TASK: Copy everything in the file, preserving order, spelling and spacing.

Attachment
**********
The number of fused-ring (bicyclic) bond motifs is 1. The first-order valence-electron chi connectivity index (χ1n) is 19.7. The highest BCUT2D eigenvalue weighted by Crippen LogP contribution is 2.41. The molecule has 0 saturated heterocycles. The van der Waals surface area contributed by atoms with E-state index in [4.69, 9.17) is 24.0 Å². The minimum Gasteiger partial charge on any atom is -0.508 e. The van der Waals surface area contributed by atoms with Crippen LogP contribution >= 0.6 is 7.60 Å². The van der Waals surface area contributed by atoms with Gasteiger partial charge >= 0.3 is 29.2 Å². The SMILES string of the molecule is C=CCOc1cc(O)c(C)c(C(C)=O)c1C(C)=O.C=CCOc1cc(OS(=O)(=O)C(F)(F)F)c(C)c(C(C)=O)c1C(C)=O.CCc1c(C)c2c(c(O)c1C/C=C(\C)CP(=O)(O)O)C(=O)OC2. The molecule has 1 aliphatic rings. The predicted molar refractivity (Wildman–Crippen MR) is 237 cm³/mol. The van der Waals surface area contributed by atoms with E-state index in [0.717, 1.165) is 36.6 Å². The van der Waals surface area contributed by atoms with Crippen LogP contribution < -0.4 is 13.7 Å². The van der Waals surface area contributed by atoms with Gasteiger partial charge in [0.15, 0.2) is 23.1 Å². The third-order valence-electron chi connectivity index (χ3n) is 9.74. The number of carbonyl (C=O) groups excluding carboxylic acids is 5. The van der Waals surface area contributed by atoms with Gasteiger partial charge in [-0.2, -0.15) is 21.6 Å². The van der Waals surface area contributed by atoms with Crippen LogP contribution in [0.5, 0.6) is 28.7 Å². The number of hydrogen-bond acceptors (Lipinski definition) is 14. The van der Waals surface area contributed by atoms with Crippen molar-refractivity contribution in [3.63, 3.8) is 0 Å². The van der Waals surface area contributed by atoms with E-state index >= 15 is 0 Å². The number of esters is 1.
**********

The number of fused-ring (bicyclic) bond motifs is 1. The first-order valence-electron chi connectivity index (χ1n) is 19.7. The highest BCUT2D eigenvalue weighted by Crippen LogP contribution is 2.41. The molecule has 0 saturated heterocycles. The van der Waals surface area contributed by atoms with E-state index in [4.69, 9.17) is 24.0 Å². The minimum Gasteiger partial charge on any atom is -0.508 e. The van der Waals surface area contributed by atoms with Crippen LogP contribution >= 0.6 is 7.60 Å². The van der Waals surface area contributed by atoms with Gasteiger partial charge >= 0.3 is 29.2 Å². The SMILES string of the molecule is C=CCOc1cc(O)c(C)c(C(C)=O)c1C(C)=O.C=CCOc1cc(OS(=O)(=O)C(F)(F)F)c(C)c(C(C)=O)c1C(C)=O.CCc1c(C)c2c(c(O)c1C/C=C(\C)CP(=O)(O)O)C(=O)OC2. The molecule has 1 aliphatic rings. The predicted molar refractivity (Wildman–Crippen MR) is 237 cm³/mol. The van der Waals surface area contributed by atoms with E-state index in [0.717, 1.165) is 36.6 Å². The van der Waals surface area contributed by atoms with Crippen LogP contribution < -0.4 is 13.7 Å². The van der Waals surface area contributed by atoms with Gasteiger partial charge in [0.15, 0.2) is 23.1 Å². The third-order valence-electron chi connectivity index (χ3n) is 9.74. The number of carbonyl (C=O) groups excluding carboxylic acids is 5. The van der Waals surface area contributed by atoms with Gasteiger partial charge in [-0.2, -0.15) is 21.6 Å². The van der Waals surface area contributed by atoms with Crippen LogP contribution in [0.5, 0.6) is 28.7 Å². The number of hydrogen-bond acceptors (Lipinski definition) is 14. The van der Waals surface area contributed by atoms with Crippen molar-refractivity contribution in [3.63, 3.8) is 0 Å². The van der Waals surface area contributed by atoms with E-state index >= 15 is 0 Å². The number of esters is 1.